The output current value cited is the average current of a sine wave, which mathemagically is two over pi times the peak value. This can be proven by integrating I * sin(x) from zero to pi, multiplying by 2 to mimic the rectification (both peaks in the same direction) and dividing by 2 * pi since we're dealing with a whole AC cycle, and we get our 2 over pi factor.

EDIT: A derivation (calculus = rusty, apologizes for glaring errors)

\$ I_o = 2\dfrac{\int\limits_{0}^{\pi}{I_{ac}}^{pk}\cdot \textrm{sin}(x) \textrm{d}x}{2\pi} \$

\$ I_o = 2\dfrac{{I_{ac}}^{pk}\cdot \Big(-\textrm{cos}(\pi) - \big(-\textrm{cos}(0)\big)\Big)}{2\pi}\$

\$ I_o = 2\dfrac{{I_{ac}}^{pk}\cdot \Big(-(-1) + (1)\Big)}{2\pi}\$

\$ I_o = 2\dfrac{2{I_{ac}}^{pk}}{2\pi}\$

\$ I_o = \dfrac{2{I_{ac}}^{pk}}{\pi}\$

Why do I have to consider the controlled voltage generator?

Think of it this way, if you connect a test source across A and B terminals, the test source cannot affect the current through the independent source - that's why it's called an *independent* source - it's value does not depend on the attached circuit in any way.

However, the voltage across E1 *will*, in general, be affected by the test source and, thus, the equivalent resistance seen by the test source is *modified* by the presence of the dependent source.

And thereby why I cannot eliminate the current source I1 and in the
example in question it gets replaced by an 1A current source?

If the 1A current source mentioned is, in fact, the test source, you *should* zero the 5A source *to find the Thevenin resistance of the circuit*.

With the 5A source activated, there will be an open circuit voltage, \$V_{AB_{(OC)}}\$. When you connect the test source, the voltage \$V_{AB}\$ will be different from the open circuit voltage. To find the Thevenin resistance, take the difference in the voltages and divide by the test source current.

But, you get the same result if you simply zero the 5A source which sets the open circuit voltage to zero. Then, you get the Thevenin resistance directly from the value of voltage across the test source.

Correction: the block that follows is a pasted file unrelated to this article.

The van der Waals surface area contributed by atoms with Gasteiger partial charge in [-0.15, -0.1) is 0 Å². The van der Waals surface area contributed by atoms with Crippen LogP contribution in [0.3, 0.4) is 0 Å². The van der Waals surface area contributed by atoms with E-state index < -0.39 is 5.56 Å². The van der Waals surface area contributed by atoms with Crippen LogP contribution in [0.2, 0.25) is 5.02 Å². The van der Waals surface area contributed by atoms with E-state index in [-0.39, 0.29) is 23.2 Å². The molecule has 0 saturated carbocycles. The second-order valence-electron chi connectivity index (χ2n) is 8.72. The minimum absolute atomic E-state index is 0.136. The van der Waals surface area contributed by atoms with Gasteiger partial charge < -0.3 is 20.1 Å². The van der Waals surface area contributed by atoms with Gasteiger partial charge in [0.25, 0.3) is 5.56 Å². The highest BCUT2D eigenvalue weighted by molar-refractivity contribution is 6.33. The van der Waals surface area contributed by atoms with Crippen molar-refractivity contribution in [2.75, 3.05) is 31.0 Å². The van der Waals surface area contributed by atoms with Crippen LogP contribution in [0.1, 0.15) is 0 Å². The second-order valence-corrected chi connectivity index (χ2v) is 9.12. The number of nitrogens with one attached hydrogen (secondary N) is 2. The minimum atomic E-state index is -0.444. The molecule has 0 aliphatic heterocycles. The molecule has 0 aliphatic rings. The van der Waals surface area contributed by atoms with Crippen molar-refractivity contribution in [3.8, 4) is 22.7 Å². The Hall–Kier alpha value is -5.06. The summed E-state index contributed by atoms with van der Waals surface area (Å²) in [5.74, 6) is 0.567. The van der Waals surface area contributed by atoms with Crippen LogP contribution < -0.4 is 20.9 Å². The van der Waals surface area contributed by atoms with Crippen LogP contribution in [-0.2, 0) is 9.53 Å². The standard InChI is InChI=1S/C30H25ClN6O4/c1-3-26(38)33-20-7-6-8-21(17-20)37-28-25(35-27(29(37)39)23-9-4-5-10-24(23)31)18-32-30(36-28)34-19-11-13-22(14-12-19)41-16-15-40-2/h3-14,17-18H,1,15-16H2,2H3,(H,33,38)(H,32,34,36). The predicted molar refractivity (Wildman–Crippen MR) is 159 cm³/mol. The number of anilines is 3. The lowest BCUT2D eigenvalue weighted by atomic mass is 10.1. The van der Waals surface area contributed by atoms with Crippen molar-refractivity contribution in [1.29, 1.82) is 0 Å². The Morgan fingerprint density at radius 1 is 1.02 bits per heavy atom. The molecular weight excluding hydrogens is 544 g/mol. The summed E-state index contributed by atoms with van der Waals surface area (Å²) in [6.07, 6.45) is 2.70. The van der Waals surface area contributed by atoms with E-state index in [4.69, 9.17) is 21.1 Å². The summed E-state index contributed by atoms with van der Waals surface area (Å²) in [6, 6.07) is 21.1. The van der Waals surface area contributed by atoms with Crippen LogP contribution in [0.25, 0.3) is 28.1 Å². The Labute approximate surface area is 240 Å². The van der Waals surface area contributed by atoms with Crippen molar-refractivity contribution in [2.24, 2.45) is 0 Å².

In other cases it is true to assert that the controlled generators are
not to be eliminated and so the other generators (current and voltage)
are to be replaced by unitary generators?

I honestly don't know where this idea comes from. A unitary generator is typically used as a *test* source but I'm not aware of any reason to replace the other sources. Perhaps you should expand this question a bit. I suspect there's a misunderstanding here.

## Best Answer

This is a recursive infinite series problem. You can start by considering only one strip with two rows of horizontal resistors and one row of vertical between them. Pick one of the vertical resistor and imagine the current that flows when 1V is put accross it. Note that the infinite strips on either side will contribute to the same current and are independent, so you solve for only one side and double the result. Now write the infinite series with a new term each new vertical resistor. With that you can solve the original infinite strip. Similar technique, althoug a bit more complicated, will let you add a infinite number of strips.

Numerically, you could make this a sufficiently large grid so that current in the edge resistors are below so small as to not matter for the desired accuracy. Now put a fixed voltage accross one resistor and perform iterative relaxation on the voltage and currents in the grid. After this settles sufficiently, you have the total current drawn when 1V is applied accross a single resistor, from which you can compute its the effective resistance.